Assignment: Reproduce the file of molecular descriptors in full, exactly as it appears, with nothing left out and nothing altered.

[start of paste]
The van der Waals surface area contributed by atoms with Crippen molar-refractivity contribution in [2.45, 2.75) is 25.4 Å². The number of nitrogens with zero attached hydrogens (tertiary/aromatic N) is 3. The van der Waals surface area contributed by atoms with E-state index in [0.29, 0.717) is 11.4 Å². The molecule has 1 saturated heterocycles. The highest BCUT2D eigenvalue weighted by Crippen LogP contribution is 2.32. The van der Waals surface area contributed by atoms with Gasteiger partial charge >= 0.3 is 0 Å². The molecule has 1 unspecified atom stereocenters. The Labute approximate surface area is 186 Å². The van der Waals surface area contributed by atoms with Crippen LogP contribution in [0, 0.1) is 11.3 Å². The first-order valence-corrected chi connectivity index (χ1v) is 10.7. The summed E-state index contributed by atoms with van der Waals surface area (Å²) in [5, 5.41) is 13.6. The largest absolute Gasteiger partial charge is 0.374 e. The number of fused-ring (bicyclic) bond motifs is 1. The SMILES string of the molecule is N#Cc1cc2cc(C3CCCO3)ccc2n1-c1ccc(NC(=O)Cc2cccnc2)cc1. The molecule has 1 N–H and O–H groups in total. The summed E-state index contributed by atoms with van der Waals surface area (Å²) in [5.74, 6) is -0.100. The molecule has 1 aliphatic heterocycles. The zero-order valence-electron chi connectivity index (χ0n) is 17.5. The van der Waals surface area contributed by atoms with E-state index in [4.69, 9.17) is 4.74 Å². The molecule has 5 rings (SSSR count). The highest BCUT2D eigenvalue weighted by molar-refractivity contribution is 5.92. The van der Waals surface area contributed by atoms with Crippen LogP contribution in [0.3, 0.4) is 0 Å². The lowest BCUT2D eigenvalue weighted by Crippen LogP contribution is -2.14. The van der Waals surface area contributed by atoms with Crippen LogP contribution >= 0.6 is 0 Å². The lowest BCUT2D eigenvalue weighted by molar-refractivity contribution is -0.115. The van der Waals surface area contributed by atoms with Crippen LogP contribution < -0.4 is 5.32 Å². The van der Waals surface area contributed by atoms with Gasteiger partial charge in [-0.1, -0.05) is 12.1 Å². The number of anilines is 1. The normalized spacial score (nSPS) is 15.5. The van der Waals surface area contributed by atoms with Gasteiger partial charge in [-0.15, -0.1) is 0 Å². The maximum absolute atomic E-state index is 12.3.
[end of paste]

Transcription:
The van der Waals surface area contributed by atoms with Crippen molar-refractivity contribution in [2.45, 2.75) is 25.4 Å². The number of nitrogens with zero attached hydrogens (tertiary/aromatic N) is 3. The van der Waals surface area contributed by atoms with E-state index in [0.29, 0.717) is 11.4 Å². The molecule has 1 saturated heterocycles. The highest BCUT2D eigenvalue weighted by Crippen LogP contribution is 2.32. The van der Waals surface area contributed by atoms with Gasteiger partial charge >= 0.3 is 0 Å². The molecule has 1 unspecified atom stereocenters. The Labute approximate surface area is 186 Å². The van der Waals surface area contributed by atoms with Crippen LogP contribution in [0, 0.1) is 11.3 Å². The first-order valence-corrected chi connectivity index (χ1v) is 10.7. The summed E-state index contributed by atoms with van der Waals surface area (Å²) in [5, 5.41) is 13.6. The largest absolute Gasteiger partial charge is 0.374 e. The number of fused-ring (bicyclic) bond motifs is 1. The SMILES string of the molecule is N#Cc1cc2cc(C3CCCO3)ccc2n1-c1ccc(NC(=O)Cc2cccnc2)cc1. The molecule has 1 N–H and O–H groups in total. The summed E-state index contributed by atoms with van der Waals surface area (Å²) in [5.74, 6) is -0.100. The molecule has 1 aliphatic heterocycles. The zero-order valence-electron chi connectivity index (χ0n) is 17.5. The van der Waals surface area contributed by atoms with E-state index in [4.69, 9.17) is 4.74 Å². The molecule has 5 rings (SSSR count). The highest BCUT2D eigenvalue weighted by molar-refractivity contribution is 5.92. The van der Waals surface area contributed by atoms with Crippen LogP contribution in [0.3, 0.4) is 0 Å². The lowest BCUT2D eigenvalue weighted by Crippen LogP contribution is -2.14. The van der Waals surface area contributed by atoms with Crippen LogP contribution >= 0.6 is 0 Å². The lowest BCUT2D eigenvalue weighted by molar-refractivity contribution is -0.115. The van der Waals surface area contributed by atoms with Crippen LogP contribution < -0.4 is 5.32 Å². The van der Waals surface area contributed by atoms with Gasteiger partial charge in [-0.1, -0.05) is 12.1 Å². The number of anilines is 1. The normalized spacial score (nSPS) is 15.5. The van der Waals surface area contributed by atoms with Gasteiger partial charge in [-0.15, -0.1) is 0 Å². The maximum absolute atomic E-state index is 12.3.